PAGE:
In an attempt to distract myself from the heat over here (I know at least half of the world is laughing at the UK’s idea of a heatwave, but believe me, it’s more than hot enough for me), I’ve been reading about the history of alarm clocks. This came about when I needed an alarm clock to feature in a Regency piece I’m working on, and realised I knew nothing about how they looked at that time.
I’d always assumed that alarm clocks dated back to the first mechanical clocks, and over the years it’s occasionally occurred to me to wonder just how people before that roused at a certain time. I hadn’t realised, however, that alarm clocks go back at least as far as Plato, who apparently had an alarm of some sort rigged to his water clock.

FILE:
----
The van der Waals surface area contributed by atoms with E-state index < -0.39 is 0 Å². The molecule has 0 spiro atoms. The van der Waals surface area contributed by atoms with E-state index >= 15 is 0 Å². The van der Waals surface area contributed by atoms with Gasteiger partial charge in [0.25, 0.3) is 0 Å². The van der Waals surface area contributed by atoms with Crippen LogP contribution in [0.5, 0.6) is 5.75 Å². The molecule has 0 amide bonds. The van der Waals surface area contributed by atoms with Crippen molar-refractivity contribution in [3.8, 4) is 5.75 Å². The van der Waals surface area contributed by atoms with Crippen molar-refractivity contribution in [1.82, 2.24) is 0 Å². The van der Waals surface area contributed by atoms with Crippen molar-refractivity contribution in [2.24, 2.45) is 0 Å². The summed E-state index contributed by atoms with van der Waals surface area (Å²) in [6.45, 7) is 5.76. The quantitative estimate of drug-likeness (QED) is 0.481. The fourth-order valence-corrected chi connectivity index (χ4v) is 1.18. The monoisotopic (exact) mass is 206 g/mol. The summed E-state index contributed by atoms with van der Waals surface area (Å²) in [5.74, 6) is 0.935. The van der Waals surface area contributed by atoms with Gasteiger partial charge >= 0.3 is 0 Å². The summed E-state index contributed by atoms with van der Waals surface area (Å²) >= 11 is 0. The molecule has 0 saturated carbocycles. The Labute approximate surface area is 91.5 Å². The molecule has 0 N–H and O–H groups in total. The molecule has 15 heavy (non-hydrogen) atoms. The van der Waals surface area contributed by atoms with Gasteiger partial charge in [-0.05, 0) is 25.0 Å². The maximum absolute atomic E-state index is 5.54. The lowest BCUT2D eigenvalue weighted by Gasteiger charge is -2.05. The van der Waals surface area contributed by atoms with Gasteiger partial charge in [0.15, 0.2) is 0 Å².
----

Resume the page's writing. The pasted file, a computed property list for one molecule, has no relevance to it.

Interesting though all that was, there was one clock I stumbled upon that instantly assured itself of a starring role in my story – it’s this one:When the timer gives the signal, a flint strikes a metal plate, causing sparks, which light powder. This ignited powder lights the candle, which is then lifted into place so it stands vertical. Oh, and the sound that this process makes? It’s like the shot from a gun.
Apart from the cases of heart failure it probably caused, the idea is brilliant. No more fumbling around in the dark for the means to light a candle. So of course, the rakish duke, who will not exert himself for anything except pleasure, has to have one of these. Whether Our Hero survives being woken in such a way is, of course, another matter entirely.